This year, I set out to successfully grow basil for the first time. It's not the first time I've tried. There have been many attempts over the years. But, I was determined to grow a big batch this summer so I could make fresh Basil Pesto Sauce for pasta and sandwiches all season long.
I've tried countless times to grow basil, but it always turned black and wilted. Then, my friend, Lisa, shared her secret with me. She said to plant it so it would only be exposed to the morning sun.
And, just like that...my basil grew. Now, I have more than I could ever imagine. Thank you, my friend!
What's in Basil Pesto?
Traditional pesto is made with fresh basil, pine nuts, parmesan cheese, garlic, and extra-virgin olive oil. Can you say yes, please? 🙂
Pesto originated in Genoa, the capital city of Liguria, Italy. To this day, you can see pesto being muddled with mortar and pestle throughout the region. It's a way of life.
However, in America, pesto has evolved as people's tastes have changed. You can basically substitute every ingredient if desired. Of course, this notion is not popular with anyone living in Genoa.
How to Make Basil Pesto Sauce
To make Basil Pesto Sauce, start by placing 2 cups of packed basil leaves (without the stems) into a blender or food processor. Add walnuts, or nuts of your choice, and pulse a few times.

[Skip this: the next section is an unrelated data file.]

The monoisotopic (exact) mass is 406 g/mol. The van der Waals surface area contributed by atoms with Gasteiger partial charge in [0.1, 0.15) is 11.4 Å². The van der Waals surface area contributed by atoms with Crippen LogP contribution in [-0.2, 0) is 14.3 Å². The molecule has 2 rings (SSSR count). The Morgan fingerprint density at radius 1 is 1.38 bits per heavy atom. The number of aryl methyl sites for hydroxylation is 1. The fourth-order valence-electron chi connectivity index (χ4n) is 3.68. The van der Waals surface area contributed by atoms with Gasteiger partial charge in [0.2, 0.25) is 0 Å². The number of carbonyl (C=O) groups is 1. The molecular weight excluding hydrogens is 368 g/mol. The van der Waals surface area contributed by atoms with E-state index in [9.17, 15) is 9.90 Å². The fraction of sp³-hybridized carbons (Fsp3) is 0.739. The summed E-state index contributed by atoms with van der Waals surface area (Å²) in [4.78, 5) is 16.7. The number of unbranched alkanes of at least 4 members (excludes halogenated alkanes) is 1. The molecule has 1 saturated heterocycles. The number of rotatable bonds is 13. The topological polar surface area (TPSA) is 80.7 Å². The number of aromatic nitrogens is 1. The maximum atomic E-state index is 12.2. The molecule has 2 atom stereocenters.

Since pine nuts tend to be expensive, I'm substituting walnuts in their place. You can also use cashews, pecans, or pistachios if you wish. I love the flavor of walnuts in this sauce, but make sure not to use black walnuts because they are too strong for this recipe.
Add garlic and parmesan, continuing to pulse ingredients together. Slowly pour olive oil into blender while it is running. Stop pulsing and scrape the sides. Continue to blend the pesto until it is a creamy green paste.
Stir in salt and pepper, then pour pesto into an airtight container. Store it tightly...because if the air hits the pesto, it will lose its bright, green hue.
What Does Pesto Taste Like?
Pesto tastes like a savory blend of herbs and cheese, but the basil hits you first. It's a bit fruity and peppery. Garlic and parmesan, mixed with extra virgin olive oil, is a match made in heaven.
My favorite way to eat pesto is on crusty bread, but in Italy, it's almost always served on long pasta like fettuccini or bucatini.
Can Pesto Be Frozen?
One of the best things about making pesto is that it freezes very well. You can store it in plastic condiment cups, but some folks like to freeze pesto in ice cube trays, then pop it into a recipe when needed.
There are as many ways to eat pesto as there are stars in the sky. What's your favorite?
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